07/09/2015

By Stephen Boardman, Business Development Director, Managed 24/7

Over the past decade, CIOs (chief information officers) have started to transform the quality of IT performance information to better support strategic decision making.

While still constrained by the challenge of implementing and maintaining the diverse monitoring systems required to provide in depth insight, there is no doubt that many CIOs are working hard to deliver more information about user experience, system productivity and trends in performance.

Any gain in IT insight disappears, however, when systems are moved to the cloud. Shift the on-premise infrastructure to either public or private cloud and the CIO is at the mercy of third parties with little or no vested interest in delivering relevant information. There will be no insight into how systems are actually performing; no flagging of concerns regarding potential problems downstream that could affect user productivity; no insight into the alignment of infrastructure with the business roadmap. Go to a public cloud such as Microsoft Azure or Amazon AWS and the information is even more limited.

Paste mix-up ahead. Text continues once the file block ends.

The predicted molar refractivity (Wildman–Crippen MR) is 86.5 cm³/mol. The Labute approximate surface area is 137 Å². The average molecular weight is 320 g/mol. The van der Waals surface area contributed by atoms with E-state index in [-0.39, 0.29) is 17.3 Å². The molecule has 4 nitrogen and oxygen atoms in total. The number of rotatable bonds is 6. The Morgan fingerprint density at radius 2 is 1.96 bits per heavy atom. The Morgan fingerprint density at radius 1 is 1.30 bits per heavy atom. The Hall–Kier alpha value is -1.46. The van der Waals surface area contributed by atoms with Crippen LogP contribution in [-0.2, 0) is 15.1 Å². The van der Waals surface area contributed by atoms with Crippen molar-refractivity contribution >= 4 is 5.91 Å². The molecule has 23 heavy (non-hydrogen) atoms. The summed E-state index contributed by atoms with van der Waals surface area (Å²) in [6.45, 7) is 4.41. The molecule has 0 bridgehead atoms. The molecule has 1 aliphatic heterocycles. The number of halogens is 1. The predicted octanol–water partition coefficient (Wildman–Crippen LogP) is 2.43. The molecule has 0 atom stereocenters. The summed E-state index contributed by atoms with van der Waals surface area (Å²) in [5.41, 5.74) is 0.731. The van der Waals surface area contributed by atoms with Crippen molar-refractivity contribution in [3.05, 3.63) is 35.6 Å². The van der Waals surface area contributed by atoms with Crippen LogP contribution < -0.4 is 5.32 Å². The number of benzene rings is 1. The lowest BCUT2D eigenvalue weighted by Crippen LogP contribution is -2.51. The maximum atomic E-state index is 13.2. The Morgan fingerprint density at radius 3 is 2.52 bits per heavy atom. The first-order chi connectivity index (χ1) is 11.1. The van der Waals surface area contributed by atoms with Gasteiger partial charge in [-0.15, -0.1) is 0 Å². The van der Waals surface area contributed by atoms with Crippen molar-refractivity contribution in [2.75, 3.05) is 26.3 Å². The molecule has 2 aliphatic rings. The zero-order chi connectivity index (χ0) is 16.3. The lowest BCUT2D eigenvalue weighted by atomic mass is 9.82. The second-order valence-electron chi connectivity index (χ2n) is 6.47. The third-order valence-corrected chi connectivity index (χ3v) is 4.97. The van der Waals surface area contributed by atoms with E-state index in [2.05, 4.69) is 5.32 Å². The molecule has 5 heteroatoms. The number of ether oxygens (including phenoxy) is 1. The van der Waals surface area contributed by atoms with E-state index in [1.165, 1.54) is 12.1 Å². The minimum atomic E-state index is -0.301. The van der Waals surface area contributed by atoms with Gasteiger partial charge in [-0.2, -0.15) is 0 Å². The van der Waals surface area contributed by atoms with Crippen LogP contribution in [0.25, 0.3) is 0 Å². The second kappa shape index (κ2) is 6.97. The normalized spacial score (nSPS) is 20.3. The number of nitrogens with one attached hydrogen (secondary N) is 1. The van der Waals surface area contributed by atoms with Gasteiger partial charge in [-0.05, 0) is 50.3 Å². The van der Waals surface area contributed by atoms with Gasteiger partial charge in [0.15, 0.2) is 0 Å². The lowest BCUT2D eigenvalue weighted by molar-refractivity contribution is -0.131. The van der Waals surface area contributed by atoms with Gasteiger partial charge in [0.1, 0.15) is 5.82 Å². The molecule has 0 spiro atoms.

So where does that leave the CIO when the board starts grumbling that email performance has dropped since the move to the cloud? Or more critically, when asked what additional investment would be required to support a key new business opportunity?

CIOs appear to be faced with a stark choice: opt for the financial benefits of the cloud and lose any hard won improvements in strategic insight. It doesn’t have to be this way. A fully comprehensive monitoring service that can run across on-premise, public and private cloud infrastructures fundamentally changes the game for CIOs. With real time monitoring across the entire infrastructure, combined with business intelligence, a CIO can not only track performance and map that back to user experience today but also accurately predict requirements well in advance.

The pressure on the CIO continues to mount – especially as other parts of the business begin to explore big data to gain greater operational insight. With data driven decision making at board level, the CIO needs to be able to demonstrate with confidence how the infrastructure is performing today but also be able to predict accurately the needs for the next two, three or four years ahead.

The good news is that there is no need to be torn between the cost benefits of the cloud and the board-level demand for detailed, strategic insight into both current performance and future requirements. With deep dive, infrastructure wide performance insight across on-premise, public and private cloud, CIOs gain the best of both worlds - there is no longer any need to compromise.